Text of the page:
When you think of landscaping, probably the first thing that comes to mind will be the lawn and well manicured shrubbery intermixed with an array of colourful flowers. But have you ever thought of having a well designed kitchen garden filled with organic food to cater for your dietary needs?
Gardening in itself can be quite an involving and satisfying pastime. Nonetheless, before embarking on such a project, it will be well worth your while to spend a bit of time on your planning.
Consider what vegetables and herbs you would want to incorporate in your edible garden. As it will most likely be mainly for domestic use and not for the market, keep in mind the preferences of the members of your family. While peas thrive well during winter with very little care, there’s little point in growing any if the kids can’t stomach them. We all know most of us had to be coaxed to finish our plateful when we were younger.
Having factored in your favourites, it’s time to analyse your particular climate zone so as to determine whether planting them is viable.
Australia is a vast country with several different climate tendencies. We have the arid areas in the west such as Kalgoorlie and Alice Springs. In mountainous Tasmania and most of New South Wales the climate is more temperate with a mild summer and a cold winter. The tropical areas however experience the opposite – hot summers and warm winters.
Each of these different zones and veggies and herbs will guide the planting periods and choice of edibles you can realistically manage. Areas with hot summers are particularly good for capsicum, so if you’re partial towards chillies and live in Alice Springs you’re in for a treat.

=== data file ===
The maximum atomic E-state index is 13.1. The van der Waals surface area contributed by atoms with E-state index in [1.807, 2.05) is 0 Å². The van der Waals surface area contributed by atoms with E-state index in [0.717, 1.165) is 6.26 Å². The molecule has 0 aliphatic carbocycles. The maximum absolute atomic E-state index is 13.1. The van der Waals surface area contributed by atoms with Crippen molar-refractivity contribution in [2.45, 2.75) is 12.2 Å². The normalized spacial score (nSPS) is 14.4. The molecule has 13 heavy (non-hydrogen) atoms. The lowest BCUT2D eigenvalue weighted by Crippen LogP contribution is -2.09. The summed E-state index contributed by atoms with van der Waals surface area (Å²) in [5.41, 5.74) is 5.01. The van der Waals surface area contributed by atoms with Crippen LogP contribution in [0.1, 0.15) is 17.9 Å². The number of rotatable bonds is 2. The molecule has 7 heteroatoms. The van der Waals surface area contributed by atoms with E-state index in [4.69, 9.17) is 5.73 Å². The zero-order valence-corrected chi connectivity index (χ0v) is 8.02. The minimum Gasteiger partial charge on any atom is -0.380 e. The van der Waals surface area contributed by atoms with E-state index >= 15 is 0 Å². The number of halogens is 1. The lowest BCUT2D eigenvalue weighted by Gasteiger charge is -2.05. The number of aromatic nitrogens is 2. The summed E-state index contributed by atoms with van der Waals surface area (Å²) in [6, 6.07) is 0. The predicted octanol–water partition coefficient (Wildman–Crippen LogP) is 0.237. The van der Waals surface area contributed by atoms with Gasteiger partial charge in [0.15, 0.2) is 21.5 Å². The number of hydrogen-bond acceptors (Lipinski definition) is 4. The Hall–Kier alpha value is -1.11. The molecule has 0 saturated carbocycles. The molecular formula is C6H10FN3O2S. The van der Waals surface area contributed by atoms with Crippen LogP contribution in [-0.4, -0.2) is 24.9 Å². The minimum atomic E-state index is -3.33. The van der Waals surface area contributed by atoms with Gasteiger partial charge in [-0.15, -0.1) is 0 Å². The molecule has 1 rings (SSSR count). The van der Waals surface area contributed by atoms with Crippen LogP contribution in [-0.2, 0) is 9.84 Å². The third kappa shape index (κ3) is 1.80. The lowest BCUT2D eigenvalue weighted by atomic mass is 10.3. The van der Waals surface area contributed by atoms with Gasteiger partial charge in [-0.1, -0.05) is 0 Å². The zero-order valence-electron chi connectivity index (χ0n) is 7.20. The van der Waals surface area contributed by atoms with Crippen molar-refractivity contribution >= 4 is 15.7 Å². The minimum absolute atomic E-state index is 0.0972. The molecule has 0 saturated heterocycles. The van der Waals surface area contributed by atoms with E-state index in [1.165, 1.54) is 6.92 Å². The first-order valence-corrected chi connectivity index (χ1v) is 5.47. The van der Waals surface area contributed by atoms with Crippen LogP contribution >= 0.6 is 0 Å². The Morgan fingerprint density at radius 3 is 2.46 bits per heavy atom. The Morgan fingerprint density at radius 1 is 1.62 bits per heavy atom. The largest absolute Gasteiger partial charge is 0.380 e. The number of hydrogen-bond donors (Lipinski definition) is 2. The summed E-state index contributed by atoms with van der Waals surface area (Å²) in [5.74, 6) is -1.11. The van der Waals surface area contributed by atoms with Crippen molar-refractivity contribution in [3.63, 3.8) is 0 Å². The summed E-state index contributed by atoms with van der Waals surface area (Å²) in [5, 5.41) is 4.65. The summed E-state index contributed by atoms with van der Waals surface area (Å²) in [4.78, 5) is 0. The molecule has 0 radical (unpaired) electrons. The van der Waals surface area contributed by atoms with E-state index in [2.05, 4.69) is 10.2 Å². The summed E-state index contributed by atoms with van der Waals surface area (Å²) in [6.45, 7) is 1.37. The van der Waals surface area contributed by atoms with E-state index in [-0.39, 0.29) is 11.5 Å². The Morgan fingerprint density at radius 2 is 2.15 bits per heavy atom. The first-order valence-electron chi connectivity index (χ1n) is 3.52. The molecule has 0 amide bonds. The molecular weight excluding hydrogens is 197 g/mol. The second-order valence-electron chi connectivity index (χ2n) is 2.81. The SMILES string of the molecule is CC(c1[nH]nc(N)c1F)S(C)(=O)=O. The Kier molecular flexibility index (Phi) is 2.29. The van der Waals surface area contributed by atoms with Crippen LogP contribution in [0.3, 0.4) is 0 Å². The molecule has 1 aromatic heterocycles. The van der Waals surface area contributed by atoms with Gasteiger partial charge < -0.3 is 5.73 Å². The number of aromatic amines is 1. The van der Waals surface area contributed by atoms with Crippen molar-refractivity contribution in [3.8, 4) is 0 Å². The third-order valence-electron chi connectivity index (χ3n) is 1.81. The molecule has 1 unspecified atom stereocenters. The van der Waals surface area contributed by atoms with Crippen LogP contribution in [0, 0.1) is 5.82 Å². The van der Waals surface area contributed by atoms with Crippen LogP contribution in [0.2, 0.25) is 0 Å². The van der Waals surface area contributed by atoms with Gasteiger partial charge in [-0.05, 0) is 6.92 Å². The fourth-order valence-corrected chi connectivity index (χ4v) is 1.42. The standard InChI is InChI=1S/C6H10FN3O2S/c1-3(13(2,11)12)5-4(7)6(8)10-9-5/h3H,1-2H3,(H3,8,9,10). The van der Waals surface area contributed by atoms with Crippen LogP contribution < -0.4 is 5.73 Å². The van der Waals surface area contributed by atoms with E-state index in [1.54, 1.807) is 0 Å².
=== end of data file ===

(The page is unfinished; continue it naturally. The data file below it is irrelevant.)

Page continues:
White radish, beetroot and lettuce, leeks and cabbage do well in the winter months and in cooler areas. Plan your garden beds well for these vegetables during the cooler seasons. Sorrel is one of the hardy ones that do well all year round regardless of the climate and location.
Incidentally, it is also important to consider the extent of space you have available for your edible garden. Some of these vegetables require quite a large area to thrive.
Each cabbage, for example requires at least 2 square foot to achieve optimum growth. Most herbs however, like basil and parsley can be grown in pots. This is convenient if you have a modest garden as they can be grown on shelves along the fence of your personal outback. Another space saving tactic for climbing vegetables such as beans and peas is the use of a trellis. This consumes minimal space and a small area can yield quite a harvest.
A word here about drainage – areas that have soil that tends to retain water may have to be tilled and the beds raised so as to allow for aeration. Most vegetables and herbs do not do well in poorly aerated or waterlogged soil.
Having considered your choice of crop, the seasonal conditions in your area and the limit of space available, you are now reasonably equipped to put your edible garden plans into practice. Remember that you will have to replace those that do not do well in winter with those that do when the time comes. That way you will have a thriving kitchen garden all year round.
As you develop your green fingers over time, you may find that you can start harvesting your own seed for the next planting season. True, you can always get seed from the garden store, but knowing which of your produce tasted great and being able to reproduce them the following season is an extremely satisfying experience. Just make sure you store them in air tight packaging and at the right moisture and temperature level for each type of vegetable or herb.
Every culinary enthusiast will relate to the benefits of cooking with freshly picked ingredients. It therefore makes sense then to have your garden as close to the kitchen as possible. A quick nip to the garden and the whiffs of freshly picked parsley and leek emanating from your kitchen minutes later will have your guests salivating before the table is even set!
Who wouldn’t want a regular gathering of diners admiring their cooking prowess and spreading the word far and wide? I wouldn’t mind that at all, would you?